where Package represents a pair consisting of a WorldState and a message from a world program to the server. Because programs only send messages via Package, the teachpack does not provide the selectors for the structure, only the constructor and a predicate.


(package? x)  boolean?

  x : any/c
determine whether x is a Package.


(make-package w m)  package?

  w : any/c
  m : sexp?
create a Package from a WorldState and an S-expression.

Recall that event handlers return a HandlerResult, and we have just refined this data definition. Hence, each handler may return either a WorldState or a Package. If an event handler produces a Package, the content of the world field becomes the next world and the message field specifies what the world sends to the universe. This distinction also explains why the data definition for WorldState may not include a Package. Connecting with the Universe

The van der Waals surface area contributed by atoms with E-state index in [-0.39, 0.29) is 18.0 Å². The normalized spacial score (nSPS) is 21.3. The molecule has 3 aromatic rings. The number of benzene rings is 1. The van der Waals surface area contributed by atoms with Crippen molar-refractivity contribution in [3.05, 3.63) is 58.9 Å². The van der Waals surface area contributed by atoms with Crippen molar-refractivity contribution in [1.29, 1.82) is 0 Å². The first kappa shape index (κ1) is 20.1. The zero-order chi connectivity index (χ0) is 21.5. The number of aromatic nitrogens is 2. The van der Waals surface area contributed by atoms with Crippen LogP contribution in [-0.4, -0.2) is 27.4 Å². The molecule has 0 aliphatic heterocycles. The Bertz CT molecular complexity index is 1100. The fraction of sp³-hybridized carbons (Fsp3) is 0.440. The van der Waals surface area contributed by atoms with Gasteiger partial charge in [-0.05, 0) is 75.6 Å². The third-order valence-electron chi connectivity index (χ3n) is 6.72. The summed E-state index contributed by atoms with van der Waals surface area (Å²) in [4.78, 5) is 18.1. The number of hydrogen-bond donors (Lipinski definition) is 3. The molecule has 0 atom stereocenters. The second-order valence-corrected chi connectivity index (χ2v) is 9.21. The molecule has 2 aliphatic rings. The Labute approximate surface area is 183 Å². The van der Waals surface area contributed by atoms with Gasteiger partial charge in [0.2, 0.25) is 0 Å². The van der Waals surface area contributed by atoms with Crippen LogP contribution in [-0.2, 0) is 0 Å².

Messages are sent to the universe program, which runs on some computer in the world. The next section is about constructs for creating such a universe server. For now, we just need to know that it exists and that it is the recipient of messages.

IP string?

Before a world program can send messages, it must register with the server. Registration must specify the internet address of the computer on which the server runs, also known as an IP address or a host. Here a IP address is a string of the right shape, e.g., "" or "www.google.com".

the IP of your computer. Use it while you are developing a distributed program, especially while you are investigating whether the participating world programs collaborate in an appropriate manner. This is called integration testing and differs from unit testing quite a bit.